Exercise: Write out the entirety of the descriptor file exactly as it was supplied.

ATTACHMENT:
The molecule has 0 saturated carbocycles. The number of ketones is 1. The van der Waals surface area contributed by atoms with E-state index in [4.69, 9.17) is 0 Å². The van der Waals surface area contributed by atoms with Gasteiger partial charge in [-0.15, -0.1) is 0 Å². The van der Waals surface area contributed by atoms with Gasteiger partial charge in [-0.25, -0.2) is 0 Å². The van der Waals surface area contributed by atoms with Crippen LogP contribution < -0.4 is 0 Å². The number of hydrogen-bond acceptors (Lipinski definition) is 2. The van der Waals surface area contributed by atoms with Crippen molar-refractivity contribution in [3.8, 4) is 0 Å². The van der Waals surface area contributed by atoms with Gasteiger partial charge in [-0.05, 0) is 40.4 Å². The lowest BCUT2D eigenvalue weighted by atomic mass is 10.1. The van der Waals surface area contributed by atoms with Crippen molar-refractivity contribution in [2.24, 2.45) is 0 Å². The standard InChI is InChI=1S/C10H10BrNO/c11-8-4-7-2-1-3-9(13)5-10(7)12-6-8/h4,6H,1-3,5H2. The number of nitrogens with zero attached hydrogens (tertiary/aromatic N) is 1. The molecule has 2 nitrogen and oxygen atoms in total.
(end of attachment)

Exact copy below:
The molecule has 0 saturated carbocycles. The number of ketones is 1. The van der Waals surface area contributed by atoms with E-state index in [4.69, 9.17) is 0 Å². The van der Waals surface area contributed by atoms with Gasteiger partial charge in [-0.15, -0.1) is 0 Å². The van der Waals surface area contributed by atoms with Gasteiger partial charge in [-0.25, -0.2) is 0 Å². The van der Waals surface area contributed by atoms with Crippen LogP contribution < -0.4 is 0 Å². The number of hydrogen-bond acceptors (Lipinski definition) is 2. The van der Waals surface area contributed by atoms with Crippen molar-refractivity contribution in [3.8, 4) is 0 Å². The van der Waals surface area contributed by atoms with Gasteiger partial charge in [-0.05, 0) is 40.4 Å². The lowest BCUT2D eigenvalue weighted by atomic mass is 10.1. The van der Waals surface area contributed by atoms with Crippen molar-refractivity contribution in [2.24, 2.45) is 0 Å². The standard InChI is InChI=1S/C10H10BrNO/c11-8-4-7-2-1-3-9(13)5-10(7)12-6-8/h4,6H,1-3,5H2. The number of nitrogens with zero attached hydrogens (tertiary/aromatic N) is 1. The molecule has 2 nitrogen and oxygen atoms in total.